Ever wondered why lego mini-figures have holes in their heads? Is it to match the bricks? To snap on hats? Nope. In reality, they have been designed to allow air to pass through if lodged in a child’s throat.
Are these photos of new, exciting planets? Nope, just sliced golf balls…
Stray hair in your soup? Blech! What does that have to do with these rather beautiful images? Well, surprise, surprise, they’re actually crystalized stray hairs.
The University of Chicago has commissioned world-famous architects to build a new complex that can only be described as ’Hogwarts-meets-the-Googleplex.’
Studio Gang Architects—and its MacArthur-certified “genius” principal and 2011 Fast Company Master of Design, Jeanne Gang—will build a $148 million residence hall.
Public amenities open to all residents include a penthouse “reading room,” courtyards, and a pair of “community commons” lounges, while the dining hall extends the Hogwarts theme with long tables devoted to each house.
Photographer Ulric Collette’s portrait project combines photos of people who are directly related to demonstrate the fact that ”Genetics are Awesome.” Here, a few more.
A massive sand dune threatens to destroy the set of Tatooine.
When it sweeps through the Tatooine ruins, which are in the Tunisian desert, the sand dune is expected to significantly damage what’s left of city landmarks such as Watto’s junkyard. The site could be spared with the intervention of Tunisian
Jedis authorities, who want to safeguard the future of Tatooine.
One Innovation By Design entrant is Hello Compost, a proposed program in which low-income families will be able exchange compost for produce credits.
“We need to re-imagine the role of food waste from being a smelly, unattractive side effect of eating to an attractive resource for residents to positively impact their community and to help put fresh food on the table,” says cofounder Aly Blenkin.
"When the post-Depression years left shoppers skittish and merchants without much business, manufacturers had to innovate and devise new ways to jolt the economy back to life. And so began the beginning of an era that is still aggressively alive today: consumerism. New materials like vinyl, chrome, aluminum, and plywood excited customers again, and products became sleek and attractive in ways they hadn’t been before."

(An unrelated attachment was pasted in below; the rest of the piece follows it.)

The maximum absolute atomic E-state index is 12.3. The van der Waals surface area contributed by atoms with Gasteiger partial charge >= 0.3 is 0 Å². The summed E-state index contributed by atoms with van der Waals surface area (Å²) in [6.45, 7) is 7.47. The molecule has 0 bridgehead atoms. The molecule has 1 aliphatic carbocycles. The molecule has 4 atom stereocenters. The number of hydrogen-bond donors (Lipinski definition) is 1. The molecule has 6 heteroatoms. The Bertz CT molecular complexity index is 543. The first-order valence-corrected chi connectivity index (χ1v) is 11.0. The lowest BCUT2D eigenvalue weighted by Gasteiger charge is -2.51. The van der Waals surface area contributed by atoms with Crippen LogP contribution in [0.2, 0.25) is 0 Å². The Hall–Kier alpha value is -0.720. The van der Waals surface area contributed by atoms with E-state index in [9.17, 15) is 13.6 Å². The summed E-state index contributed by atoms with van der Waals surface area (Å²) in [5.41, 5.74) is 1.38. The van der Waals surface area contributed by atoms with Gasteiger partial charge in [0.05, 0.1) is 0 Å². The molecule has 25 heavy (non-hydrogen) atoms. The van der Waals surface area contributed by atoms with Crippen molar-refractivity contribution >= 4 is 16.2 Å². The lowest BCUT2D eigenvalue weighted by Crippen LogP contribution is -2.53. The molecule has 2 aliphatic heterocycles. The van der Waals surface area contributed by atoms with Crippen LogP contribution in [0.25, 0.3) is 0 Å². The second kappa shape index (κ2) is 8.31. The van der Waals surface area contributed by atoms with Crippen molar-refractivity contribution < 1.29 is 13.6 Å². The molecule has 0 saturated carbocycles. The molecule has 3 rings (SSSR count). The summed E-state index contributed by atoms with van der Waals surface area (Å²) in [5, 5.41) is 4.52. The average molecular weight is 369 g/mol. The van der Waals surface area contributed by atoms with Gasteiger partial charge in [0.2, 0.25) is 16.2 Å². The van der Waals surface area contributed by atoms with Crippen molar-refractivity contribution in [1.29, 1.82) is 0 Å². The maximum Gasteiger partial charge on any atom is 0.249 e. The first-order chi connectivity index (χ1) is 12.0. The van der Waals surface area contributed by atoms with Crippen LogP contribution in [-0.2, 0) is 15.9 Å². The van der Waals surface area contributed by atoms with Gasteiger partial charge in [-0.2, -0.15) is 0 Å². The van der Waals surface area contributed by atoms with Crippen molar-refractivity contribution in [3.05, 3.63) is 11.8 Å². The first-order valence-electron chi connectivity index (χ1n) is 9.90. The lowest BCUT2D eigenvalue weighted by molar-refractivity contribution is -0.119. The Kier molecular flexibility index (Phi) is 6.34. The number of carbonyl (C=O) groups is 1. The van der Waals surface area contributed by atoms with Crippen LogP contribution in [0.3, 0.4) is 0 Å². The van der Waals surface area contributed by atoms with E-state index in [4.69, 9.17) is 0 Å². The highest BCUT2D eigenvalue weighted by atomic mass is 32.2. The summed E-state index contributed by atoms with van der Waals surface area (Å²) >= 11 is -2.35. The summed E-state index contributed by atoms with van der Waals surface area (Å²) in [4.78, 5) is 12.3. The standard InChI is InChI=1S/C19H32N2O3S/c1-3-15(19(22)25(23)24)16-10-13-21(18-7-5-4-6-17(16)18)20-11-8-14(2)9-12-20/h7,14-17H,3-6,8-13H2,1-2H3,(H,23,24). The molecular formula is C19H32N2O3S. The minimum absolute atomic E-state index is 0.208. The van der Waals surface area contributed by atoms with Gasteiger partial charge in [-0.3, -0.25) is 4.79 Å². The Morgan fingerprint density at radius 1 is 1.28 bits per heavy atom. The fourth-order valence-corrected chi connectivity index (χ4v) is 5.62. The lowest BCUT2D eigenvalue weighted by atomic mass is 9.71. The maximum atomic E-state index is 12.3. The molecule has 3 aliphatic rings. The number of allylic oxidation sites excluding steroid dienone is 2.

This is what happens when bullets hit things.
Photographer Deborah Bay doesn’t want to detail her own gun control views: “I think it’s up to the viewer to interpret the work,” she says. But the photographer does ask us to “realize the impact any of these bullets would have on muscle and bone,” and to appreciate how pervasive guns have become in America.
Here’s how Facebook measured gay marriage support with an equals sign (or how big data is telling the story of the civil rights movement of our time)
…Because everyone who knows anything about design knows that skeuomorphism is, like, the worst.
We think of 3-D printers as desktop machines, stagnant workhorses used to generate piecemeal shapes for humans to relocate in the real world. But a new, stunning piece of architecture by the Mediated Matter Group at MIT Media Lab brings all of those assumptions into question.
It’s called the Silk Pavilion, and it is what researchers call a “biological swarm approach to 3-D printing.” It is a beautiful structure constructed by 6,500 live silkworms, and may be the most epicly named piece of fabrication technology since the blowtorch.
Read more here: How MIT Is Hacking Thousands Of Worms To Print Buildings
This is what the iPhone would look like if it adhered to the Golden Ratio. Which it doesn’t.
Julia Solis takes photos of abandoned theaters.
The drama plays out in the abandoned theater as moisture invades the walls and causes the paint to peel off the walls, plaster decorations crumble to the floor, and velvet seats become dusty and mildewed.